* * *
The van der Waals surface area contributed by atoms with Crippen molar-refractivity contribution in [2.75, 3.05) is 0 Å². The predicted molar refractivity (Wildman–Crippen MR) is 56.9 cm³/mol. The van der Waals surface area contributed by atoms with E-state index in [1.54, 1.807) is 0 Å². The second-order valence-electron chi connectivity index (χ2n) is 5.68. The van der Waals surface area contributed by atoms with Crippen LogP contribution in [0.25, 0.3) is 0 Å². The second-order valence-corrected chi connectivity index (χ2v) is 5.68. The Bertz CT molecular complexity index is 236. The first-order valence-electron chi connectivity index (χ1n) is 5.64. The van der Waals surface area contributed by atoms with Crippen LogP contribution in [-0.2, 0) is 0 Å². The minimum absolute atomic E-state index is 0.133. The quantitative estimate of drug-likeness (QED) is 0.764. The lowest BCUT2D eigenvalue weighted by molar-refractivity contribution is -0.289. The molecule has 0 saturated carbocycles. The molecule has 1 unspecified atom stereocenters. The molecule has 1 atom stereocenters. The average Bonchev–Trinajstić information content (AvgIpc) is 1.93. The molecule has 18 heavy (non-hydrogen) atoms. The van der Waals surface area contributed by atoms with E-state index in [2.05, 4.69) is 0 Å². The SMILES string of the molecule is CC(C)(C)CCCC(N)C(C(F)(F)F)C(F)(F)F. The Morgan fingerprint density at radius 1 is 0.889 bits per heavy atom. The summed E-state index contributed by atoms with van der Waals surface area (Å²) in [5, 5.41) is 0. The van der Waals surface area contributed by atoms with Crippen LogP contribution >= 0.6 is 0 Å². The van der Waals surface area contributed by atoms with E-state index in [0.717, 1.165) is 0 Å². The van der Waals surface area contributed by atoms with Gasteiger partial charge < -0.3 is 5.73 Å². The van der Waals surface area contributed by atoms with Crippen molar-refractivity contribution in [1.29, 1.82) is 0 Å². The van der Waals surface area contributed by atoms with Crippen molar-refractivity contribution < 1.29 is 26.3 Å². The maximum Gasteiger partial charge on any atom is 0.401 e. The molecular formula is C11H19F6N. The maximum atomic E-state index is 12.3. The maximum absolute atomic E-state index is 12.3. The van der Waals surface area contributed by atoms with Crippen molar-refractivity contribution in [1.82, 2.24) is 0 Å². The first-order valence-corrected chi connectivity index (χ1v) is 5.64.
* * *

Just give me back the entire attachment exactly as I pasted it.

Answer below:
The van der Waals surface area contributed by atoms with Crippen molar-refractivity contribution in [2.75, 3.05) is 0 Å². The predicted molar refractivity (Wildman–Crippen MR) is 56.9 cm³/mol. The van der Waals surface area contributed by atoms with E-state index in [1.54, 1.807) is 0 Å². The second-order valence-electron chi connectivity index (χ2n) is 5.68. The van der Waals surface area contributed by atoms with Crippen LogP contribution in [0.25, 0.3) is 0 Å². The second-order valence-corrected chi connectivity index (χ2v) is 5.68. The Bertz CT molecular complexity index is 236. The first-order valence-electron chi connectivity index (χ1n) is 5.64. The van der Waals surface area contributed by atoms with Crippen LogP contribution in [-0.2, 0) is 0 Å². The minimum absolute atomic E-state index is 0.133. The quantitative estimate of drug-likeness (QED) is 0.764. The lowest BCUT2D eigenvalue weighted by molar-refractivity contribution is -0.289. The molecule has 0 saturated carbocycles. The molecule has 1 unspecified atom stereocenters. The molecule has 1 atom stereocenters. The average Bonchev–Trinajstić information content (AvgIpc) is 1.93. The molecule has 18 heavy (non-hydrogen) atoms. The van der Waals surface area contributed by atoms with E-state index in [2.05, 4.69) is 0 Å². The SMILES string of the molecule is CC(C)(C)CCCC(N)C(C(F)(F)F)C(F)(F)F. The Morgan fingerprint density at radius 1 is 0.889 bits per heavy atom. The summed E-state index contributed by atoms with van der Waals surface area (Å²) in [5, 5.41) is 0. The van der Waals surface area contributed by atoms with Crippen LogP contribution >= 0.6 is 0 Å². The van der Waals surface area contributed by atoms with E-state index in [0.717, 1.165) is 0 Å². The van der Waals surface area contributed by atoms with Gasteiger partial charge < -0.3 is 5.73 Å². The van der Waals surface area contributed by atoms with Crippen molar-refractivity contribution in [1.29, 1.82) is 0 Å². The van der Waals surface area contributed by atoms with Crippen molar-refractivity contribution < 1.29 is 26.3 Å². The maximum Gasteiger partial charge on any atom is 0.401 e. The molecular formula is C11H19F6N. The maximum atomic E-state index is 12.3. The maximum absolute atomic E-state index is 12.3. The van der Waals surface area contributed by atoms with Crippen molar-refractivity contribution in [1.82, 2.24) is 0 Å². The first-order valence-corrected chi connectivity index (χ1v) is 5.64.